Saturday, August 18, 2012

Point of View Crossroad

Every story goes through a transition, a fork in the road decision making time. Many writers, mostly newbies, park themselves at that fork and allow the weeds to engulf them. This newbie is currently in the midst of those thorny bramble bushes. 

While I've been writing for years, this is my first novel attempt, hence the newbie label. The story has gone round and round in my brain forever and the characters never cease their ramblings. Last year, yes, it's been a year, when I plunked down at the direction junction, they became silent. Now, they are screaming again. Here's is my current writing dilemma:

Novel Synopsis: "In Search of Mama" is the story of Dottie Stroebe, a 1st generation German-American girl, with an illegitimate son, who falls in love with a carny man. Clayton is a one-legged Indian half-breed, fifteen years Dottie's senior. They marry, have another child and travel the circus circuit another four years before settling into a nondescript life in Chicago. When Dottie passes in 2010, a strange elderly southern gentlewoman with the same last maiden name appears at the funeral, gives Dottie's daughter, Marie, a letter that is an invitation to visit her in NC, and saying she's known Marie's mother since she was little. Fifty-years old, with nothing holding her anywhere, Marie packs up and leaves Chicago shortly after. She finds Louise in a tidy log-cabin behind a dilapidated plantation. Even though Louise has extended the invitation, she is not happy to see Marie. As Marie tries to learn what role this mysterious woman played in the life of her mother, a family story unfolds that carries us from 19th century Appalachia to the plains of Oklahoma in the year it became territory, to 20th century railroad yards of Pennsylvania to Chicago from the 1940s to current. It tells of passion, racism and family secrets hushed through generations."

The story, some 35,000 words, is from the daughters point of view. In the middle of 2011 NaNoWriMo, this character became flat and uninteresting. I got the sense that Dottie wanted it told from her point of view. I stopped to ponder the situation and ended up mired in the muck. Do I start over as Dottie's story? Do I push through as Marie's story? Do I continue on only changing point of view? Do I work on flushing out Marie's character? Both are poking and prodding for some decision to move forward in some direction. 

In the spring I planted sunflowers around the garden, around the chicken coop, and around the begonia pot in the middle of the yard. The chicken coop sunflowers never even sprouted. The garden flowers blossomed and are now home to bees and butterflies alike. The begonia sunflowers are stunted - only a foot tall - but bright yellow blooms. They remind me of my stunted story and the beauty that lies even in the immaturity. Although, it doesn't give me an answer. 

Saturday, August 11, 2012

Trifextra - Triple Dipple

On to Trifextra, where this weekend we're borrowing from the musical world.  Noted blues musician, Lead Belly, was quoted in Three Uses of the Knife by David Mamet as saying:
You take a knife, you use it to cut the bread, so you'll have strength to work; you use it to shave, so you'll look nice for your lover; on discovering her with another, you use it to cut out her lying heart.
He uses one object, a knife, to flesh out a character and to tell a story in a basic three-part dramatic structure.  We want the same from you.  Give us 33 words (exactly) that tell us three different uses for one object.  But don't just tell us that a can opener can be used to 1) open cans, 2) open beer bottles and 3) break a window in case of a fire.  Tell us a story, like Lead Belly did, if you can.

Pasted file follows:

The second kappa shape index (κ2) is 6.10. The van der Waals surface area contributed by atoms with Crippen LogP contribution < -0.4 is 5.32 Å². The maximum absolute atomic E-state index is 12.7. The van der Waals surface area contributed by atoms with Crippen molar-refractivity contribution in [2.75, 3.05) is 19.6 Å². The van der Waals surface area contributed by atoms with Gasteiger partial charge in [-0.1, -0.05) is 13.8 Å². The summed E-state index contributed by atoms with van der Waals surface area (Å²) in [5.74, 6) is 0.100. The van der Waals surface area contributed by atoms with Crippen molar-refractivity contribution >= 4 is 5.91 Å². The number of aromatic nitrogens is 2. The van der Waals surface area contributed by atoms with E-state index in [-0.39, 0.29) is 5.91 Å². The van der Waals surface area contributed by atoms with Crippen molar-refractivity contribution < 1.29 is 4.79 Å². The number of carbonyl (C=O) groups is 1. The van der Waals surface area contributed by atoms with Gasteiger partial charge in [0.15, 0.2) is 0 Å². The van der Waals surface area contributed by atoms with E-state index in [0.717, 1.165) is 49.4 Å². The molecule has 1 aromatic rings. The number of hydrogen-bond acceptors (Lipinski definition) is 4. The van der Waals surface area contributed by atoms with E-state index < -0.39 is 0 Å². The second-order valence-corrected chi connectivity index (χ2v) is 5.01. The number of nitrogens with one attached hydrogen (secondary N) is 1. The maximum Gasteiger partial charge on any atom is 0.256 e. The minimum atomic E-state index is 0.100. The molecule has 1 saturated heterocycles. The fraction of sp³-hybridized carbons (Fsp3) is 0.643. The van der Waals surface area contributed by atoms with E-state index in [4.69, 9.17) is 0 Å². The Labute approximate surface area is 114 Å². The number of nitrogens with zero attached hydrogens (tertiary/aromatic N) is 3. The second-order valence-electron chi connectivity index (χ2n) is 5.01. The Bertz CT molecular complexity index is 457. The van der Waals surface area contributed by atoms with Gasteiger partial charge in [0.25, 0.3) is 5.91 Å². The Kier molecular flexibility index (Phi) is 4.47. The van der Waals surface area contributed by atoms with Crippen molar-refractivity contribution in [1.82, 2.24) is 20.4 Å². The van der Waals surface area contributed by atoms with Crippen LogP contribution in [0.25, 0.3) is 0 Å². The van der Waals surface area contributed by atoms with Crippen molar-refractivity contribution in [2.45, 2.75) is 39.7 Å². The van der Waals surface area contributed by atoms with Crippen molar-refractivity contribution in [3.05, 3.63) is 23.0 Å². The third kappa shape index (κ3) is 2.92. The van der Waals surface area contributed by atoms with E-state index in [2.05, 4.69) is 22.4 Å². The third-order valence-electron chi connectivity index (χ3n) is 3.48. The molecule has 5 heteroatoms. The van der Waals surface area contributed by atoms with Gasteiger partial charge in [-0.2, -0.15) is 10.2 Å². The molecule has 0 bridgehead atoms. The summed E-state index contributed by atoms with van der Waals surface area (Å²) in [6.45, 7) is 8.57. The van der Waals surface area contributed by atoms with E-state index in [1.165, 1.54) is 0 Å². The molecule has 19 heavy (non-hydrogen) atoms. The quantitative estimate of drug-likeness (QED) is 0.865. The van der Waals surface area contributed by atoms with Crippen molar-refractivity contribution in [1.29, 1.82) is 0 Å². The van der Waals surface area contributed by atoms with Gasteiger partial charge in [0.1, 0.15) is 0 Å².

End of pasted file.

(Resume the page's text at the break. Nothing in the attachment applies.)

Only my second time working this, I've written three different pieces:


She flicked the Bic

and the ritual releasing candle glowed before          the Bic torched his wretched belongings
in the dirt firepit. Only the red tip of a
Bic lit cigarette remained 
in the blackness.


Warm water nourished the corn and tomatoes;
warm water washed away fertile earth from beneath chipped nails,
and flowed across the bathroom floor tinged with the blood of loneliness.


Golden hair waved from windows of a red VW puttering down Ventura highway.
It transported a collage of beaming hope across miles.
In the distance, a sienna beetle cradles the wild. 

Friday, August 10, 2012

Ethical Wills

What is an Ethical Will?

An Ethical Will is a document of video passing wisdom, knowledge, and cultural information to the next generation. It is usually prepared by the elderly or terminally ill. It is a living, loving, spiritual statement to the future. It is your legacy.

Why is an Ethical Will important?

In today’s fast-paced world where things are changing in the moment, it’s easy to lose track of one another. It can also be difficult for the current generation to understand where their traditions and heritage comes from. A family may have lived in one geographical area for centuries, yet that same area is completely different from when a grand or great-grandparent was growing up. If someone is facing their mortality, sharing their hopes and dreams with their loved ones can be therapeutic. Consider it a love letter to your family or just to posterity—the lived experience of one helping others.

What is your legacy? What are you leaving for future generations? If you’ve lived, are at a turning point, or facing a life-changing challenge, you should document your life. It can even be done virtually with a just a bit of computer knowledge. If you have Skype, you can complete your Ethical Will workshop from anywhere in the world.  

Thursday, August 2, 2012

Best Movie Ever - Vertigo

The garden needs weeding
            My head is spinning
The vegetables need picking
            My head is spinning
The grass needs cutting
            My head is spinning
Round and round and round I go